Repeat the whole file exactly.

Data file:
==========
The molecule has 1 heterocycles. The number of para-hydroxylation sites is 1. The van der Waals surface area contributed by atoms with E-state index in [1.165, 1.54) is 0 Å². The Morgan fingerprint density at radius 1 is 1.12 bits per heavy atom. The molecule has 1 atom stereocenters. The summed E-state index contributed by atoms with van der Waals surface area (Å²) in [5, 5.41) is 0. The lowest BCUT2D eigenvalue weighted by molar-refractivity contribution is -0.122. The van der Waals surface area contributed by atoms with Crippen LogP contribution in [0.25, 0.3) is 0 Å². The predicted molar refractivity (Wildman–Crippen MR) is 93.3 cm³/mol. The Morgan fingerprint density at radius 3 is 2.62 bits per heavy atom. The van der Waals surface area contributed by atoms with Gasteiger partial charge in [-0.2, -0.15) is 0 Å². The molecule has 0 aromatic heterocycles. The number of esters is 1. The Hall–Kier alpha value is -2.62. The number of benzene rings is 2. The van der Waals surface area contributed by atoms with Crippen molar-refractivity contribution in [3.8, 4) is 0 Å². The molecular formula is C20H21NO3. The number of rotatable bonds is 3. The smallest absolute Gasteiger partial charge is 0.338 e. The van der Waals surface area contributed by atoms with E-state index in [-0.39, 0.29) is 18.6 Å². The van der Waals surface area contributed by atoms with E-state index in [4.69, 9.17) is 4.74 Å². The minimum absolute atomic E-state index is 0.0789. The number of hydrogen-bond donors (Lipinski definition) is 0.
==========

The molecule has 1 heterocycles. The number of para-hydroxylation sites is 1. The van der Waals surface area contributed by atoms with E-state index in [1.165, 1.54) is 0 Å². The Morgan fingerprint density at radius 1 is 1.12 bits per heavy atom. The molecule has 1 atom stereocenters. The summed E-state index contributed by atoms with van der Waals surface area (Å²) in [5, 5.41) is 0. The lowest BCUT2D eigenvalue weighted by molar-refractivity contribution is -0.122. The van der Waals surface area contributed by atoms with Crippen LogP contribution in [0.25, 0.3) is 0 Å². The predicted molar refractivity (Wildman–Crippen MR) is 93.3 cm³/mol. The Morgan fingerprint density at radius 3 is 2.62 bits per heavy atom. The van der Waals surface area contributed by atoms with Gasteiger partial charge in [-0.2, -0.15) is 0 Å². The molecule has 0 aromatic heterocycles. The number of esters is 1. The Hall–Kier alpha value is -2.62. The number of benzene rings is 2. The van der Waals surface area contributed by atoms with Crippen molar-refractivity contribution in [3.8, 4) is 0 Å². The molecular formula is C20H21NO3. The number of rotatable bonds is 3. The smallest absolute Gasteiger partial charge is 0.338 e. The van der Waals surface area contributed by atoms with E-state index in [-0.39, 0.29) is 18.6 Å². The van der Waals surface area contributed by atoms with E-state index in [4.69, 9.17) is 4.74 Å². The minimum absolute atomic E-state index is 0.0789. The number of hydrogen-bond donors (Lipinski definition) is 0.